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Will .xxx domain exploit names of companies?

Published: Sunday, Aug. 30 2015 4:07 a.m. MDT

SALT LAKE CITY — Often associated with porn, the letters "xxx" wouldn't seem right next to Disney, as in Disney.xxx.

Until now, Internet addresses generally have ended with .com, .net or .org. Approved in March, the newest web suffix — .xxx — may result in companies lining up to protect themselves. And Disney, Microsoft and Fox may feel they need to pay to keep .xxx, and the pornography associated with it, away from their valuable brands.

That's because there is a small window in which a company like Fox can buy up the rights to Fox.xxx. After that, someone else could buy that domain name and fill it with porn in an attempt to benefit from Fox's trademark.

The idea behind the new Internet domain is to establish an online red-light district. It's the same concept as the shady part of town where it's easy for someone to find strip clubs or pornography if they want it or avoid it if they don't, only for the Internet.

ICM registry, the company who created and advocated the new .xxx domain, claims it's a viable solution, but others say it isn't that simple.

Ralph Yarro, president and founder of the anti-pornography group CP80, believes .xxx has nothing to do with making the Internet safer. He claims .xxx is worthless if it isn't mandatory, and it is simply a "money-making initiative."

"Who gets to buy Mormon.xxx?" Yarro said. "You have to pay the 'porn tax' to avoid it."

ICM Registry, a Florida-based company, set the cost at up to $650 per trademark to lock up a .xxx domain name — or make sure no one else does. And because ICM Registry is in charge of .xxx, they can set the price. Mei-Lin Stark, senior vice president at Fox intellectual property, said in a recent congressional hearing they have 400 trademarks to defensively register. Therefore, Fox could to pay up to $260,000 dollars in what they could consider protection money. That's enough to buy a six-bedroom home in Orem.

Alan C. Drewsen, the executive director for the International Trademark Association said not all trademark holders have the number of marks as Fox, but the fee is a fairly substantial cost at a time when businesses are trying to avoid unnecessary costs. He said companies often sue based on regulations that prevent someone trying to use a company's trademarks on the Internet, but it isn't a very effective process because it's expensive and the defendants will often get away.

"You could imagine a system where ICM would allow companies to protect themselves at no cost," Drewsen said. "But, that's not the route they have taken."

Perry Clegg, a trademark attorney at the Bateman IP Law Group, doesn't think a lot of companies have any need to fear. He agrees most companies would buy protection rather than wait for litigation. However, big businesses won't fear a fraudulent website, like our fox.xxx example, because they typically have the ability to get their .com at the top of a search engine results.

"I don't think necessarily everyone needs to be gearing up," Clegg said.

Despite claims on ICM's website that the new Internet domain's "machine-readable labels will allow easy and reliable filtering," anti-pornography advocates are certain that it will only multiply pornography on the Internet.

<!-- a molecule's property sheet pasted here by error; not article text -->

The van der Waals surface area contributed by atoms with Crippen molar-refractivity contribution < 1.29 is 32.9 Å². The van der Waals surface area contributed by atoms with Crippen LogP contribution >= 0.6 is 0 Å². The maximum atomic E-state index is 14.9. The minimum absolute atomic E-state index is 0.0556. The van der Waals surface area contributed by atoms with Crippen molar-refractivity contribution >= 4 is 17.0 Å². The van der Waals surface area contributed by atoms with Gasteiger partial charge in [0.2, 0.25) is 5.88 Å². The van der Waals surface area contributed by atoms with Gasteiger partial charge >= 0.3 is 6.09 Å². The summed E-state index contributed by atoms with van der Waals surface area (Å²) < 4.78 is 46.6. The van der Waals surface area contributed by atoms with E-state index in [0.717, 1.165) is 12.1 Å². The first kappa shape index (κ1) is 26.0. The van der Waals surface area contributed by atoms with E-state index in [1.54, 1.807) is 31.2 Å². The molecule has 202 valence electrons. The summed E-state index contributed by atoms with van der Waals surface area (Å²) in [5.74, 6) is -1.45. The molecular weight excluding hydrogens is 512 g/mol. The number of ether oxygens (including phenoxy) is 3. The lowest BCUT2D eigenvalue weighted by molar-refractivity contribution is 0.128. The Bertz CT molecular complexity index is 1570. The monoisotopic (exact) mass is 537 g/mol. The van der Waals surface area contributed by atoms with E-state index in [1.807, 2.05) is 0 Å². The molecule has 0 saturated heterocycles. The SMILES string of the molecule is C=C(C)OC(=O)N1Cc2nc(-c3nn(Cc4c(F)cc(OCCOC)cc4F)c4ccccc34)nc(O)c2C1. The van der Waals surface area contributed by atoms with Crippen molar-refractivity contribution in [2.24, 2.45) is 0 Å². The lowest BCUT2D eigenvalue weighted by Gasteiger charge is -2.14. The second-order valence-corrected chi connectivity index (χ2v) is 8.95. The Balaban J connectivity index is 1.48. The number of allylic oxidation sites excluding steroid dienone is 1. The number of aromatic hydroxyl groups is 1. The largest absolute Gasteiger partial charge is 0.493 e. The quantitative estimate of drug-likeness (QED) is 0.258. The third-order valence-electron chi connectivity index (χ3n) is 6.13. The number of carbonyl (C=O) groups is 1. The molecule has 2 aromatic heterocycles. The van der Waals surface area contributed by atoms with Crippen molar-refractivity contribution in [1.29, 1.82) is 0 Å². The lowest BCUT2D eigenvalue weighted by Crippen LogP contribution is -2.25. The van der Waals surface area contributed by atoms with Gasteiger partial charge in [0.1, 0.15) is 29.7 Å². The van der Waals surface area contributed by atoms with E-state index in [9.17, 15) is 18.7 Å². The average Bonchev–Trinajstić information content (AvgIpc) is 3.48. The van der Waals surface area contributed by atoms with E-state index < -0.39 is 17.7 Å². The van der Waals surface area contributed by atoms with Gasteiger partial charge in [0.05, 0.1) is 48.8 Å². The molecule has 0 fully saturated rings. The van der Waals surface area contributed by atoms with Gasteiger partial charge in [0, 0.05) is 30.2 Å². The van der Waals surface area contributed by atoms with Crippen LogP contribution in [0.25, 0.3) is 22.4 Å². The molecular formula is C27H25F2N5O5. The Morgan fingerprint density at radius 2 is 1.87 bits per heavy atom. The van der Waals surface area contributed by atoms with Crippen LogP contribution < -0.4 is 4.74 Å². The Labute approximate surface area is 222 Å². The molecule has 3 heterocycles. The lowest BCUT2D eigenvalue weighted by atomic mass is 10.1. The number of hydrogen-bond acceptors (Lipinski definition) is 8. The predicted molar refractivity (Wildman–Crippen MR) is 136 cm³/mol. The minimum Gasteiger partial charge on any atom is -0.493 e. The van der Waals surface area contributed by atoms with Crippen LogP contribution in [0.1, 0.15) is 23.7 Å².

The problem is the new .xxx is voluntary.

Nathan Anderson, attorney and executive board member of Arizona Family Council, a nonprofit organization working to educate families about the dangers of pornography, has offered his thoughts on the .xxx issue in the past.

"One of the effects that would occur is that it will expand the coverage of porn," Anderson said. "The end result is that it will make the pandemic worse."

When asked for a response to the allegations thrown at .xxx, the company responded with an email, which read, "ICM could not be reached and were unable to provide a comment."

Internet domain powerhouse Go Daddy recently joined the ranks of 50 other registrars who are approved to sell the .xxx domain names.

"A large number of our customers have spoken ... and there is a demand for the controversial new domain name extension — for both brand protection and for new names," said Bob Parsons, Go Daddy CEO and founder in a statement.

Now that .xxx is approved, companies could create similar Internet domains like .xxx that raise similar concerns. These new domains would have to be approved by the Internet Corporation for Assigned Names and Numbers, or ICANN, "a not-for-profit partnership of people from all over the world dedicated to keeping the Internet secure, stable and interoperable," according to their website. They also approve and regulate web addresses

BYU law professor Cheryl Preston said with .xxx on the table "nothing precludes another company from applying for a similar domain, such as .sex, especially since ICANN has given notice of an intent to increase the numbers of (Internet domains)."

If .xxx was required and porn companies were forced to abandon their .com domain, the plan could work, experts say.

Trueman said it isn't possible to force anyone to move to .xxx unless legislation was passed, which may prove difficult because of freedom of speech arguments. He later noted that the solution to the porn problem is found in U.S. obscenity laws, which he claims many porn companies are violating.

"Your big porn companies don't just own one website, they own maybe a thousand," Trueman said. "If you prosecute one of these major companies you would eliminate possibly thousands of websites."

EMAIL: jferguson@desnews.com

Twitter: @joeyferguson

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